Solutions for Worsening Plastic Pollution in Great Lakes: “It’s Not Enough Just to Pick Up Trash”

Crain’s Detroit Business senior editor Chad Livengood says we’re consuming “something along the lines of a credit card’s worth of plastic every month.”

Pollution — specifically plastic pollution — is threatening the Great Lakes.

Crain’s Detroit Business recently put together a major analysis of the ongoing problem plaguing the lakes. MichMash hosts Jake Neher and Cheyna Roth spoke with Crain’s senior editor Chad Livengood about the project.

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The summer project pulled in Pulitzer Prize-winning journalist and Michigan State University journalism professor Eric Freedman. Freedman and Livengood settled on microplastics.

“I said, I haven’t seen a single story about microplastics and tell me what microplastics are,” says Livengood.

Microplastics are plastic trash and waste that get into the lakes from a variety of sources — from rivers and streams to dropped litter on the beach. When plastic waste gets into the lakes, the sun bakes it and breaks it down into tiny particles that are too small for the naked eye to see. Fish and other native organisms in the water then attach themselves to the plastic, thinking it’s food. While not much is known about what happens to the microplastics beyond that, scientists agree that it is a problem.

“There’s not a lot of people doing a lot of research in this particular area,” Livengood says. “There is plenty of research about plastics and the effects on humans long term; we are consuming something along the lines of a credit card’s worth of plastic every month in some form.”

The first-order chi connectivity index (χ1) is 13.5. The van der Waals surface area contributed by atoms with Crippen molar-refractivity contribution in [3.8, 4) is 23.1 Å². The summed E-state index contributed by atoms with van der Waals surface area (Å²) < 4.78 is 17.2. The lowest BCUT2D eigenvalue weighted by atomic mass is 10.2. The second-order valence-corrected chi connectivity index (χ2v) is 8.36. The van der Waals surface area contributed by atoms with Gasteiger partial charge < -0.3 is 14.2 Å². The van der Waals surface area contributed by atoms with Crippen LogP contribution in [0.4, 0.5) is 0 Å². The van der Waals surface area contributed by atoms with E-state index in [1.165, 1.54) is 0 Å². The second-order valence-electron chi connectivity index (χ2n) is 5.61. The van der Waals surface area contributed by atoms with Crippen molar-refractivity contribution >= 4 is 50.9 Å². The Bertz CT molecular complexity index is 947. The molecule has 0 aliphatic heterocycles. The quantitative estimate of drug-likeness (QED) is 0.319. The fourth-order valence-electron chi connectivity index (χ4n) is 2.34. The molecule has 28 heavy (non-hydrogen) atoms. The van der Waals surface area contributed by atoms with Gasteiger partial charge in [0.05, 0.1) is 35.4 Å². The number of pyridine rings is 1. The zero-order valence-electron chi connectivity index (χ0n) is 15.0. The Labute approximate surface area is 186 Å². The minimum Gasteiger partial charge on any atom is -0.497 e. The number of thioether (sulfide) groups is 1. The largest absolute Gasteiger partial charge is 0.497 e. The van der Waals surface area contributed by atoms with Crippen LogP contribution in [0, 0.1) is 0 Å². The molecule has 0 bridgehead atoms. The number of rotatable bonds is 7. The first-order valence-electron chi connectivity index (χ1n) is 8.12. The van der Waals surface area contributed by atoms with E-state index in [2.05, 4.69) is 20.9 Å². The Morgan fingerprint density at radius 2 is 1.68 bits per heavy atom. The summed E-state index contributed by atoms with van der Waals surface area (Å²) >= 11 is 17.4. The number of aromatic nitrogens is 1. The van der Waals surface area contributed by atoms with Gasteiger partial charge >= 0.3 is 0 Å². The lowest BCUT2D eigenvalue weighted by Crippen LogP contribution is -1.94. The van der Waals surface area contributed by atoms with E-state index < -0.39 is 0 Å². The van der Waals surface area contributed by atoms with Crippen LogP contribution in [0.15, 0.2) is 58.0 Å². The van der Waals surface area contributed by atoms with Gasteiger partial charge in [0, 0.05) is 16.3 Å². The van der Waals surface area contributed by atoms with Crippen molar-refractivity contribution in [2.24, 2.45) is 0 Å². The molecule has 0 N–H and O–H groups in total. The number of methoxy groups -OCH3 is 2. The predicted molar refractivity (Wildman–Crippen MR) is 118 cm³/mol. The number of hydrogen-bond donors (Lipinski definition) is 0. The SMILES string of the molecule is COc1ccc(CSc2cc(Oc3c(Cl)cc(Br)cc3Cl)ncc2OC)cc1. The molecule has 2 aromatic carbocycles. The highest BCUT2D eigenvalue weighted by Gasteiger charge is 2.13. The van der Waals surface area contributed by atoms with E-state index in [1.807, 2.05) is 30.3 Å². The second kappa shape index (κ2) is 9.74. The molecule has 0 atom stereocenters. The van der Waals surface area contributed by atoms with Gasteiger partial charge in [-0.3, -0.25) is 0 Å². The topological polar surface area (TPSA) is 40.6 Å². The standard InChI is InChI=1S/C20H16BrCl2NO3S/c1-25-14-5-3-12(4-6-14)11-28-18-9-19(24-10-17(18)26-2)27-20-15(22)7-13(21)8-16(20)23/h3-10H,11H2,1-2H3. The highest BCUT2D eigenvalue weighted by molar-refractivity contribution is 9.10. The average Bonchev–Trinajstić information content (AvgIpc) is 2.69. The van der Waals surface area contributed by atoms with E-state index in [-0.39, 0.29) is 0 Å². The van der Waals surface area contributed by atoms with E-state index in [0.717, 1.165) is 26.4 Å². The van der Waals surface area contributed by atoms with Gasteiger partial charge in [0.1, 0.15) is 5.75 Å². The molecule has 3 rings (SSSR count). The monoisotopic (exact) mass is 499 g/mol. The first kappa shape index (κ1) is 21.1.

Related: Plastic Pollution in Great Lakes Is “Becoming Increasingly Worse”

One source of microplastic fibers are coming from well water treatment plants and then showing up in municipal water, Livengood says. Microplastics could even be coming off of our clothes in the washing machine.

“If you have any kind of nylon clothing or any kind of other synthetic clothing, it has plastic fibers, those fibers come off in the washing machine,” Livengood explains.

“And they go into your into … your sewage systems. And they’re not always getting taken out. And so, then those fibers are showing up in fish, are showing up in birds, in the Great Lakes. And they’re even showing up in beer brewed from water that comes from municipal water sources that draw on one of the Great Lakes.”

Livengood says the biggest point coming out of the piece was how much isn’t known about microplastics in the Great Lakes. He said more research needs to be done on the long-term health effects of the plastic pollution.

“It’s not enough just to pick up trash,” he says. “And I think that maybe the one of the bigger takeaways is that plastic, as a material, there is long-term effects of this, of using it as a material for everything.”

More from MichMash:

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Michigan’s Petition Initiative Process Is A Mess

Pandemic Has Hurt Government Transparency, Reporters and Watchdogs Say

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  • Cheyna Roth
    Cheyna has interned with Michigan Radio and freelanced for WKAR public radio in Lansing. She's also done some online freelancing and worked on documentary films.
  • Jake Neher
    Jake Neher is senior producer for Detroit Today and host of MichMash for 101.9 WDET. He previously reported on the Michigan Legislature for the Michigan Public Radio Network.